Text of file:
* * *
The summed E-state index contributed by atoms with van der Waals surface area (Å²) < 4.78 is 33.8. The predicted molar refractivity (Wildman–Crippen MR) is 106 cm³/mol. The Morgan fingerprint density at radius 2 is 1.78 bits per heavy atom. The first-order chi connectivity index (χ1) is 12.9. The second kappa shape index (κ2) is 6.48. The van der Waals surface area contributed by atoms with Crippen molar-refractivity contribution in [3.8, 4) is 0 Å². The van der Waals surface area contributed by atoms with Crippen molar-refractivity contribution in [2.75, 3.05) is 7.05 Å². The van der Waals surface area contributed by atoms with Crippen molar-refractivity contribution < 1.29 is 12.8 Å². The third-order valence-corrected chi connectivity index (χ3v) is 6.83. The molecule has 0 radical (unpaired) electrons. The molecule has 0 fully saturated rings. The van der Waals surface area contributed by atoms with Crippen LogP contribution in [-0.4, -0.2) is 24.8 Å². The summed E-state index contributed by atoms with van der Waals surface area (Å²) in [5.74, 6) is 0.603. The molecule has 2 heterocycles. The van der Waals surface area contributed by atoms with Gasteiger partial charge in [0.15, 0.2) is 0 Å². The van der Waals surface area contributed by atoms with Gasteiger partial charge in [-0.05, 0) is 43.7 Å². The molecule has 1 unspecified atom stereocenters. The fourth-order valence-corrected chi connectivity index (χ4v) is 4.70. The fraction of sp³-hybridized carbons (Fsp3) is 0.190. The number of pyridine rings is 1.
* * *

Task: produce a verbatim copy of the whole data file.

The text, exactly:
The summed E-state index contributed by atoms with van der Waals surface area (Å²) < 4.78 is 33.8. The predicted molar refractivity (Wildman–Crippen MR) is 106 cm³/mol. The Morgan fingerprint density at radius 2 is 1.78 bits per heavy atom. The first-order chi connectivity index (χ1) is 12.9. The second kappa shape index (κ2) is 6.48. The van der Waals surface area contributed by atoms with Crippen molar-refractivity contribution in [3.8, 4) is 0 Å². The van der Waals surface area contributed by atoms with Crippen molar-refractivity contribution in [2.75, 3.05) is 7.05 Å². The van der Waals surface area contributed by atoms with Crippen molar-refractivity contribution < 1.29 is 12.8 Å². The third-order valence-corrected chi connectivity index (χ3v) is 6.83. The molecule has 0 radical (unpaired) electrons. The molecule has 0 fully saturated rings. The van der Waals surface area contributed by atoms with Crippen LogP contribution in [-0.4, -0.2) is 24.8 Å². The summed E-state index contributed by atoms with van der Waals surface area (Å²) in [5.74, 6) is 0.603. The molecule has 2 heterocycles. The van der Waals surface area contributed by atoms with Gasteiger partial charge in [0.15, 0.2) is 0 Å². The van der Waals surface area contributed by atoms with Gasteiger partial charge in [-0.05, 0) is 43.7 Å². The molecule has 1 unspecified atom stereocenters. The fourth-order valence-corrected chi connectivity index (χ4v) is 4.70. The fraction of sp³-hybridized carbons (Fsp3) is 0.190. The number of pyridine rings is 1.